Trust me when I say that I’ve taken this to heart. Witnessing the poverty of India plenty of times firsthand has definitely helped, and with each trip I make, my sense of privilege matures with me. Just this last summer, I had the opportunity to get closer with a lot of the children from my father’s native village. Every trip, we like to bring our cousins chocolate, clothes, and school supplies. It’s the least we could do for their kind hospitality every visit.  On this last particular trip, however, my eyes opened up to something I had never seen before.

One morning, one of my cousins tugged on my shirt as I sat on the couch. “I want to go share the gifts with my friends,” he said. “Will you come with me?”

Taken aback, I followed him outside. For the next couple hours, we roamed the village, visiting all the small kids of the neighborhood and delivering pencils, notebooks, and candy to each and every one. I saw families living in small huts with aluminum sheet ceilings. Children without proper beds to sleep on. Holes in the ground designated as toilets. But above all this adversity, I saw gratitude and happiness written on the face of each and every kid I met. Regardless of their background, in that moment of time they felt truly special.

As we made our way back home, I couldn’t help but ask my cousin about his generosity. “We got the gifts for you guys back home,” I told him. “Why’d you share them?”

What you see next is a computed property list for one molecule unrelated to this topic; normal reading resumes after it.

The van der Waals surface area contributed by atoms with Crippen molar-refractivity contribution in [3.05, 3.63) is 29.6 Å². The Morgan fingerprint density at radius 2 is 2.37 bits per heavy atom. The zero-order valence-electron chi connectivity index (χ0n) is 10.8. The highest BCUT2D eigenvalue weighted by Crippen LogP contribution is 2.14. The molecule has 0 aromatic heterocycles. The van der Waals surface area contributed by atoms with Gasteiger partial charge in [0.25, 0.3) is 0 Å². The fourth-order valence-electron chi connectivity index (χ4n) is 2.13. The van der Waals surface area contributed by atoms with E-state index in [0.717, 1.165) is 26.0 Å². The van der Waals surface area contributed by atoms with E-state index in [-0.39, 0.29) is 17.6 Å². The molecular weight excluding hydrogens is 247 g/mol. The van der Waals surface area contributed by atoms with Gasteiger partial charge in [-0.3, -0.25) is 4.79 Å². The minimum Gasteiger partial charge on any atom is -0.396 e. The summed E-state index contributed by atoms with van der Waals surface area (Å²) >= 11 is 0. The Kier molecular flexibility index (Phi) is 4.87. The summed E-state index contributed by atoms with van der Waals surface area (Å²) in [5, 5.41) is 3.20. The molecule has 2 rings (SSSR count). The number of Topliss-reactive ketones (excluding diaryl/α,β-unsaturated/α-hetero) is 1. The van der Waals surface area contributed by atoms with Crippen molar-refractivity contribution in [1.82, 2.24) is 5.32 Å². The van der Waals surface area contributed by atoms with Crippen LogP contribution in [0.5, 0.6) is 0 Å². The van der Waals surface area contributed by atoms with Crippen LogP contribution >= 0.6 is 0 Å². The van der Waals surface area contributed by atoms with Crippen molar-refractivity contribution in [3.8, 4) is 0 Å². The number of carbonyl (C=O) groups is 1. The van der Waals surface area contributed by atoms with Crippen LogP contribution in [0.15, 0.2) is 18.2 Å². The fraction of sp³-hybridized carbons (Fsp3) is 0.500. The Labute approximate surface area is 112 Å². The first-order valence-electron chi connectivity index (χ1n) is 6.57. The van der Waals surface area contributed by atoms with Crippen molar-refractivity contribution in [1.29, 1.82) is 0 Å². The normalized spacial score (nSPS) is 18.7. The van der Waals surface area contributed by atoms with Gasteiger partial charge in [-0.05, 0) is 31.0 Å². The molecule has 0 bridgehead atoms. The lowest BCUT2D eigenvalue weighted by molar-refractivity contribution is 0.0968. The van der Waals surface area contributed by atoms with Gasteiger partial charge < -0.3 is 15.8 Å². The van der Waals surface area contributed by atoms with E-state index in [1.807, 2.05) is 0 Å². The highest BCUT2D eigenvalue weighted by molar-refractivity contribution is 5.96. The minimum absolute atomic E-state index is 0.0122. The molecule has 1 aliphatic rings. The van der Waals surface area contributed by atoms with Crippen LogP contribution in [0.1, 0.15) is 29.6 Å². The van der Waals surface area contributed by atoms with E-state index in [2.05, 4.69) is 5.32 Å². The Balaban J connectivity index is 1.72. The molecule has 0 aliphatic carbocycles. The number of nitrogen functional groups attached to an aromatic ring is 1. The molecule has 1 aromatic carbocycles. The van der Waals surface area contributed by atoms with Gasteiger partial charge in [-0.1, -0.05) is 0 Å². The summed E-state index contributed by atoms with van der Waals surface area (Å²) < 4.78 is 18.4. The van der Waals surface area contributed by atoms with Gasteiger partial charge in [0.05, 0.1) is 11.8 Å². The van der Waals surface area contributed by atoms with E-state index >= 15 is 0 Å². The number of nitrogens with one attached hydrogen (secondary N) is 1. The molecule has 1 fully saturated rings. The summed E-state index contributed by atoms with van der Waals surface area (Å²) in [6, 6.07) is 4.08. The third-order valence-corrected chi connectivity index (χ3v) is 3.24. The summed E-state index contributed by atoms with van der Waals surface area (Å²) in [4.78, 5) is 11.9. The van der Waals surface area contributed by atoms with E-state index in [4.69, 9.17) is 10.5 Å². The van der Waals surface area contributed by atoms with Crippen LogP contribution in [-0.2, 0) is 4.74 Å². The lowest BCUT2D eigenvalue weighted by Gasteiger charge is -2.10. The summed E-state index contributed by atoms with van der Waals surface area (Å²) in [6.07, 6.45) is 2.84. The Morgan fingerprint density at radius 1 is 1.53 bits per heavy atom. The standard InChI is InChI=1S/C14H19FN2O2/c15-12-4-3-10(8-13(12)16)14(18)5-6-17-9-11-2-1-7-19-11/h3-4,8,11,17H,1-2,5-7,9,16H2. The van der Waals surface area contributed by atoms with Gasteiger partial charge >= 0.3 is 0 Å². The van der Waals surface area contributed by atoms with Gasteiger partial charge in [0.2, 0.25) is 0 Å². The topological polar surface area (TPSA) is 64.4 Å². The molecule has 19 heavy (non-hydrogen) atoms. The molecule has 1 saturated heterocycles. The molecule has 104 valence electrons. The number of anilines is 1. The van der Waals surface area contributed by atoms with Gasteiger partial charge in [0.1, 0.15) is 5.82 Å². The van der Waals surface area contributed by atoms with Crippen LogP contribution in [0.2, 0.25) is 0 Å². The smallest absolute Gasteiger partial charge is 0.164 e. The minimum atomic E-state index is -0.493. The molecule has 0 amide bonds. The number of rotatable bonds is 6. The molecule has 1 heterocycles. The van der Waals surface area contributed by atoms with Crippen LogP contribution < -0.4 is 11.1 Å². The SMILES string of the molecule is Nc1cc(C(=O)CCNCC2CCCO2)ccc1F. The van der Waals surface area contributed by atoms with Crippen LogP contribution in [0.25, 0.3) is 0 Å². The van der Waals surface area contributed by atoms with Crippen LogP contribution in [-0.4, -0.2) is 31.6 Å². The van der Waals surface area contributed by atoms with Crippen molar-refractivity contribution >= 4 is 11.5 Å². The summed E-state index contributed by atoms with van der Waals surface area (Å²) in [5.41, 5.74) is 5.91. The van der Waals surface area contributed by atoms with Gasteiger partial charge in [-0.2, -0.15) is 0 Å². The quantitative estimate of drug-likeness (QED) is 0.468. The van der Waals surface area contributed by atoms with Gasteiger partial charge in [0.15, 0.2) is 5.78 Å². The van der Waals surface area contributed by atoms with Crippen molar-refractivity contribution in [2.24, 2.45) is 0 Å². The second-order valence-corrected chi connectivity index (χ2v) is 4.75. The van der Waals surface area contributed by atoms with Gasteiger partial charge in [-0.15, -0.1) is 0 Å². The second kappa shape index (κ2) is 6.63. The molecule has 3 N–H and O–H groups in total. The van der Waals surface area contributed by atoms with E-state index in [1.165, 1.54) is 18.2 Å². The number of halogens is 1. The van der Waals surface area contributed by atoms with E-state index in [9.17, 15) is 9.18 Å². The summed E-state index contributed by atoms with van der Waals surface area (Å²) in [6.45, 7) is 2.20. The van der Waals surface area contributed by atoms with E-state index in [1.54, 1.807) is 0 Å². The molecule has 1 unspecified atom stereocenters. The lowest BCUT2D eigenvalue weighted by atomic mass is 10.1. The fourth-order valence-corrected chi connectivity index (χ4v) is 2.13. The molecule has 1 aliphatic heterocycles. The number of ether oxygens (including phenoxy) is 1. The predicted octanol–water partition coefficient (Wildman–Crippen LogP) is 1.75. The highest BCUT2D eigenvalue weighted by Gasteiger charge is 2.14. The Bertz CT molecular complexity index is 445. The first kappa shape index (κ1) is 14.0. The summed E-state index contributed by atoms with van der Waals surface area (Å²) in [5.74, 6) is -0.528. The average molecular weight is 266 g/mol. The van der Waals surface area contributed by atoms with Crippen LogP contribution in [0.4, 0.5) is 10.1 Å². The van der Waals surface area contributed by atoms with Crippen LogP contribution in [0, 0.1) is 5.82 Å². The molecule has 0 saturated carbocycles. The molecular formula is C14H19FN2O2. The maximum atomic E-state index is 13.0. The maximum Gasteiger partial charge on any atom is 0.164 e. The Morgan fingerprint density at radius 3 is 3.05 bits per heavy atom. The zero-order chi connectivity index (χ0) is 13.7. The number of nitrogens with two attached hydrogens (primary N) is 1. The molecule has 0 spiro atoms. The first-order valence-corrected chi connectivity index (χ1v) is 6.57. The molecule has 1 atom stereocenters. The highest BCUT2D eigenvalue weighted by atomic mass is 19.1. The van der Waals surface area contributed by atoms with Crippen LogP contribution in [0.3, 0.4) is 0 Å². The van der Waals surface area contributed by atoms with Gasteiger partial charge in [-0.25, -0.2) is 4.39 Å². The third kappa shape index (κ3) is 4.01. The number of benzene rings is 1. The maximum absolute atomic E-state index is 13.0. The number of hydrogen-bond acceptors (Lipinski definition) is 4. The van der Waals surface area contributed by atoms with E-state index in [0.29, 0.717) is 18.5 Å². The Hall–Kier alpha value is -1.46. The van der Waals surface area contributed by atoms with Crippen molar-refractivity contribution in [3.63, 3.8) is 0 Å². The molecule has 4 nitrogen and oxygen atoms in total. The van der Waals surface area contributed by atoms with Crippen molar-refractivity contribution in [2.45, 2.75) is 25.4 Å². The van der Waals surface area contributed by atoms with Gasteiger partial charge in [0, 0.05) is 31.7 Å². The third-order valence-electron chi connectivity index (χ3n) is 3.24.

He took a second, and then responded: “I’m lucky,” he said. He told me what he has that others don’t. Pencils. Clean clothes. Parents who can afford a tutor, so he can do well in school. Three meals a day. “I have everything I’d want,” he told me. “The other kids need this more than I do.”

And so, with the remarkable experiences I’ve had in my father’s village always floating in my mind, I believe in the unparalleled power of being grateful. As I wake up from my bed every morning to attend class, as part of a prestigious honors program at an amazing university in the home of the American dream, I can’t help but feel blessed. Having witnessed the relative nature of poverty firsthand, I remain content with what I have, no matter what situation I may ever find myself in. After all, with a loving family and great friends, a world-class education, and the rest of life’s necessities, what more could I ask for?

For me, living with gratitude leads to a life of happiness, and that’s richer than all the chocolate and pencils in the world.

This I believe.